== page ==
Comparing Adolescent only Children

COMPARING ADOLESCENT ONLY CHILDREN 4

The article focuses on the differences between singletons inAmerican families and children who are born with siblings. It isclear from the article that a study was carried out on singletons andchildren with siblings. Previous studies that have been discussed inthe article assert that the singletons have a high likelihood ofsucceeding in school or in educational matters than the children withsiblings (Zeng-yin C. &amp RuthX, 2014). On the other hand, childrenwith siblings are not well endowed in school and they perform belowaverage. However, these children are well equipped in social skillsand interact and associate extremely well with other children. On thecontrary, children from singleton families have poor communicationand interaction skills. They find it extremely hard to interact andsocialize with other children (Zeng-yin C. &amp RuthX, 2014).

The research that is described in the article focuses on theadolescent children from siblings’ children and singleton children.It is clear from the finding that children with a single sibling arenot different in terms of academic levels from singleton children.However, children with more than one sibling were found out to belower on the academic level compared with singletons (Zeng-yin C. &ampRuthX, 2014). It is also that firstborns from large families aresimilar in academic levels with singleton children. However, laterborn children’ similarity with singletons depends on the number ofsiblings.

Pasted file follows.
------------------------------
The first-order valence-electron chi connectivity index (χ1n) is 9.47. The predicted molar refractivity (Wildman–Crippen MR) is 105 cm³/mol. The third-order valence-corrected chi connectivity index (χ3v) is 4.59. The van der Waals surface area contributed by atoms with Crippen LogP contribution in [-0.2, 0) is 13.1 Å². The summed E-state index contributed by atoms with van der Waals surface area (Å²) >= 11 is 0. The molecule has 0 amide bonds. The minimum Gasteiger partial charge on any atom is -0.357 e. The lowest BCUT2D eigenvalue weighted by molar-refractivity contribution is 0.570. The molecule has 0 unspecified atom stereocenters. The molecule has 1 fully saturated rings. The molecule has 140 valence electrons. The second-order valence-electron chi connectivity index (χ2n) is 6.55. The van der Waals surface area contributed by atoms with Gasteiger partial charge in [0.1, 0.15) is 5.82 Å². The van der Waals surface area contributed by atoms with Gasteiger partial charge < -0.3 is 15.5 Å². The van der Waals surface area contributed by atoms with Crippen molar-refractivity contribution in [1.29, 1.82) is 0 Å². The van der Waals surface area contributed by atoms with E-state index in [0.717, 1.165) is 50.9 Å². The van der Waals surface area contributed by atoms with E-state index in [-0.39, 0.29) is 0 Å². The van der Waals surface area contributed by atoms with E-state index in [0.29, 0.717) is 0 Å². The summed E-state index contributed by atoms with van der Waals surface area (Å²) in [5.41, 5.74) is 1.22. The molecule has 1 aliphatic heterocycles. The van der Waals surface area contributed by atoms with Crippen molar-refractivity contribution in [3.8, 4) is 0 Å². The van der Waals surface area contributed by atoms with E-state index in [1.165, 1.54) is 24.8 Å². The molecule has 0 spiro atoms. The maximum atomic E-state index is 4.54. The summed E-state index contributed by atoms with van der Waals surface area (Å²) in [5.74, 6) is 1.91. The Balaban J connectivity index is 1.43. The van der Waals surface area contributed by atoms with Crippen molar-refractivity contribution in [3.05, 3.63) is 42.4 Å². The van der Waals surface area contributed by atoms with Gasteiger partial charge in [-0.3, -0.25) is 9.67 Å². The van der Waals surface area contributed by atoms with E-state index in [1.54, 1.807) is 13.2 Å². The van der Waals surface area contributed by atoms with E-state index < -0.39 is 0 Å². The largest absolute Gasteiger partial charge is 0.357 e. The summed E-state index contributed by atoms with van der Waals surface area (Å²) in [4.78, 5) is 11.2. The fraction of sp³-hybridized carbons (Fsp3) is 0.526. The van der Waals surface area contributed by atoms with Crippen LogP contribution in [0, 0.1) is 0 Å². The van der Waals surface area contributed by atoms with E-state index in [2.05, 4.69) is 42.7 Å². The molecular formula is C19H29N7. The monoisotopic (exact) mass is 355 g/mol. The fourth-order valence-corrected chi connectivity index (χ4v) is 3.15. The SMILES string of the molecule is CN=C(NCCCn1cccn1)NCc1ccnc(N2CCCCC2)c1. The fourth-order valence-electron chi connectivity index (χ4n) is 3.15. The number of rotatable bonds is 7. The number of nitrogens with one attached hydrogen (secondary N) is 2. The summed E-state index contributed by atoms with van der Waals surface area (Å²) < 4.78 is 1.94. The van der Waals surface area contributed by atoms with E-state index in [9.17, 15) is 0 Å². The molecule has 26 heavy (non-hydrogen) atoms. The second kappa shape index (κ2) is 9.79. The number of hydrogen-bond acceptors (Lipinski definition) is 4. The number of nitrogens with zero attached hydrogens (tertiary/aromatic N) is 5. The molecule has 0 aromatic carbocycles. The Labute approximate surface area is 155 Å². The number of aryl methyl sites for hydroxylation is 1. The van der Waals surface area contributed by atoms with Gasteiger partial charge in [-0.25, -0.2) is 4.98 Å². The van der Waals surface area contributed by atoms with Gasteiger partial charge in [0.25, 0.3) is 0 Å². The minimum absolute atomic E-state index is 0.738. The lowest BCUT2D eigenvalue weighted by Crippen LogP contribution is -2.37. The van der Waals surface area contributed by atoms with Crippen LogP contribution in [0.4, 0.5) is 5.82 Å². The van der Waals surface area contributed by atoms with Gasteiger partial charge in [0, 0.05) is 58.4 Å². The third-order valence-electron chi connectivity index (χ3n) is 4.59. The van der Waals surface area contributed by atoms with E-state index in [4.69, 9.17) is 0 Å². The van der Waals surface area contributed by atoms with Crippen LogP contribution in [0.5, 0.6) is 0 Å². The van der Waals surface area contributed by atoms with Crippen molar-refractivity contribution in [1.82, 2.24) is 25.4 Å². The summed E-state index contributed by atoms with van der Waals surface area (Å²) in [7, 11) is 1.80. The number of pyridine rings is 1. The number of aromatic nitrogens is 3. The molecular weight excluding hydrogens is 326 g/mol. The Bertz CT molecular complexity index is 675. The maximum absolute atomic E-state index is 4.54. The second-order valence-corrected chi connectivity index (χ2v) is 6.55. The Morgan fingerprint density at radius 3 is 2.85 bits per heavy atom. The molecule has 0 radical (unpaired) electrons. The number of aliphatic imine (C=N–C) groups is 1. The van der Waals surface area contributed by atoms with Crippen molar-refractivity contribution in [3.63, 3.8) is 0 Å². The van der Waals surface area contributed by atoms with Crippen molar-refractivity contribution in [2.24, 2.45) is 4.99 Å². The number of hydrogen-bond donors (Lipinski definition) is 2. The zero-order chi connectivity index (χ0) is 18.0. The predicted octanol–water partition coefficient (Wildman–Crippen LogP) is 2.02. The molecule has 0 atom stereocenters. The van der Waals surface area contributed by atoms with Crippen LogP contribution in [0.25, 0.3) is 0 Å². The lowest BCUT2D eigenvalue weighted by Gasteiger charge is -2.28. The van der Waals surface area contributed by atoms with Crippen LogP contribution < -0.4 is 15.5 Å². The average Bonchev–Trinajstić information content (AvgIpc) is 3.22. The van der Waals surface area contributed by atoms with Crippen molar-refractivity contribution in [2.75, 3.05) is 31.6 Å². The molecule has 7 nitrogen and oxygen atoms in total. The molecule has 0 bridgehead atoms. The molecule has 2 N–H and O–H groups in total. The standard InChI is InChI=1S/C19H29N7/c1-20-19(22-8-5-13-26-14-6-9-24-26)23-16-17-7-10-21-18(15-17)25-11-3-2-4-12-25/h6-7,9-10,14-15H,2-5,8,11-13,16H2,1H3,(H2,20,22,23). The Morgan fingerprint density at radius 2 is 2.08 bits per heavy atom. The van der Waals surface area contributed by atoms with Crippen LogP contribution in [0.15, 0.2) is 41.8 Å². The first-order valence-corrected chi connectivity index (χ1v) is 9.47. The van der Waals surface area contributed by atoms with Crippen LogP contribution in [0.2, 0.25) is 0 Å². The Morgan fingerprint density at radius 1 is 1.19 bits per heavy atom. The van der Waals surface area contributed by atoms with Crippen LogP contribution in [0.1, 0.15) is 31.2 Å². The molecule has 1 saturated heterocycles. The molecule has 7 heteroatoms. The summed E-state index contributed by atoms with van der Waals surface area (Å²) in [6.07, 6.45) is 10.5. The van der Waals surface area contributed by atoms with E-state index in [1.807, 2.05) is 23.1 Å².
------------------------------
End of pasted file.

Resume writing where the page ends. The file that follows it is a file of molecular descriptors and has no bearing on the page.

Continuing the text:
The study in the article only focuses on the effects of siblings onadolescents’ academic related outcomes and psychologicaladjustments. As stated above the difference depends on the number ofsiblings for later born children. The research notes that thedifferences in number of siblings only involve academic relatedoutcomes. There is no much difference noted in psychological relatedaspects due to varying number of children. This research in thearticle seems to agree with the previous researches that indicatedthat there exists no difference on the psychological aspects ofchildren whether singletons or with siblings.

References

Zeng-yin C. &amp RuthX. L (2014). Comparing Adolescent Only Childrenwith Those Who Have Siblings on Academic Related Outcomes andPsychosocial Adjustment. Hindawi Publishing Corporation. ChildDevelopment Research. Volume 2014, Article ID 578289, 10 pages.